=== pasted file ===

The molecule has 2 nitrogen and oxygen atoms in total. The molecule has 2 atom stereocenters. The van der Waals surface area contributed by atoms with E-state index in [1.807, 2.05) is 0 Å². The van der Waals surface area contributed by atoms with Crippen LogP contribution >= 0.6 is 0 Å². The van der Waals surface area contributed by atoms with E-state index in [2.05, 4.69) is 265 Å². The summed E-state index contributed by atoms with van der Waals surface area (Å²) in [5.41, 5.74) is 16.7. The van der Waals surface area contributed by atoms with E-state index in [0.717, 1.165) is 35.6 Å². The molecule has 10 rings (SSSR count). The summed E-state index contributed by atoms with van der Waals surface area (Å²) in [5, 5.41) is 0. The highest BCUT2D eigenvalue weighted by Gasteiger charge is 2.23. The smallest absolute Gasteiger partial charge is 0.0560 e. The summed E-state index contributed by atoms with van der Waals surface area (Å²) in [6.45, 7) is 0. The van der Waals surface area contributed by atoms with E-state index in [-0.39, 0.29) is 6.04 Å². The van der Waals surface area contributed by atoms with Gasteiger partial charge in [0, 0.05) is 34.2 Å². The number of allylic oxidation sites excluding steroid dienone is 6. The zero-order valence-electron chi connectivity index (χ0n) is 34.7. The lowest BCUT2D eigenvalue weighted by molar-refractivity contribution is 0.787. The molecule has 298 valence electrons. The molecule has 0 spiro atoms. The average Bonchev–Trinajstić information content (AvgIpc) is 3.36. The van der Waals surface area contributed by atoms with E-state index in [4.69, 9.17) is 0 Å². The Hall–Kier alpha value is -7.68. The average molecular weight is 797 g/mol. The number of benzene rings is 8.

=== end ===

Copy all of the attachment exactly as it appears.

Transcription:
The molecule has 2 nitrogen and oxygen atoms in total. The molecule has 2 atom stereocenters. The van der Waals surface area contributed by atoms with E-state index in [1.807, 2.05) is 0 Å². The van der Waals surface area contributed by atoms with Crippen LogP contribution >= 0.6 is 0 Å². The van der Waals surface area contributed by atoms with E-state index in [2.05, 4.69) is 265 Å². The summed E-state index contributed by atoms with van der Waals surface area (Å²) in [5.41, 5.74) is 16.7. The van der Waals surface area contributed by atoms with E-state index in [0.717, 1.165) is 35.6 Å². The molecule has 10 rings (SSSR count). The summed E-state index contributed by atoms with van der Waals surface area (Å²) in [5, 5.41) is 0. The highest BCUT2D eigenvalue weighted by Gasteiger charge is 2.23. The smallest absolute Gasteiger partial charge is 0.0560 e. The summed E-state index contributed by atoms with van der Waals surface area (Å²) in [6.45, 7) is 0. The van der Waals surface area contributed by atoms with E-state index in [-0.39, 0.29) is 6.04 Å². The van der Waals surface area contributed by atoms with Gasteiger partial charge in [0, 0.05) is 34.2 Å². The number of allylic oxidation sites excluding steroid dienone is 6. The zero-order valence-electron chi connectivity index (χ0n) is 34.7. The lowest BCUT2D eigenvalue weighted by molar-refractivity contribution is 0.787. The molecule has 298 valence electrons. The molecule has 0 spiro atoms. The average Bonchev–Trinajstić information content (AvgIpc) is 3.36. The van der Waals surface area contributed by atoms with E-state index in [4.69, 9.17) is 0 Å². The Hall–Kier alpha value is -7.68. The average molecular weight is 797 g/mol. The number of benzene rings is 8.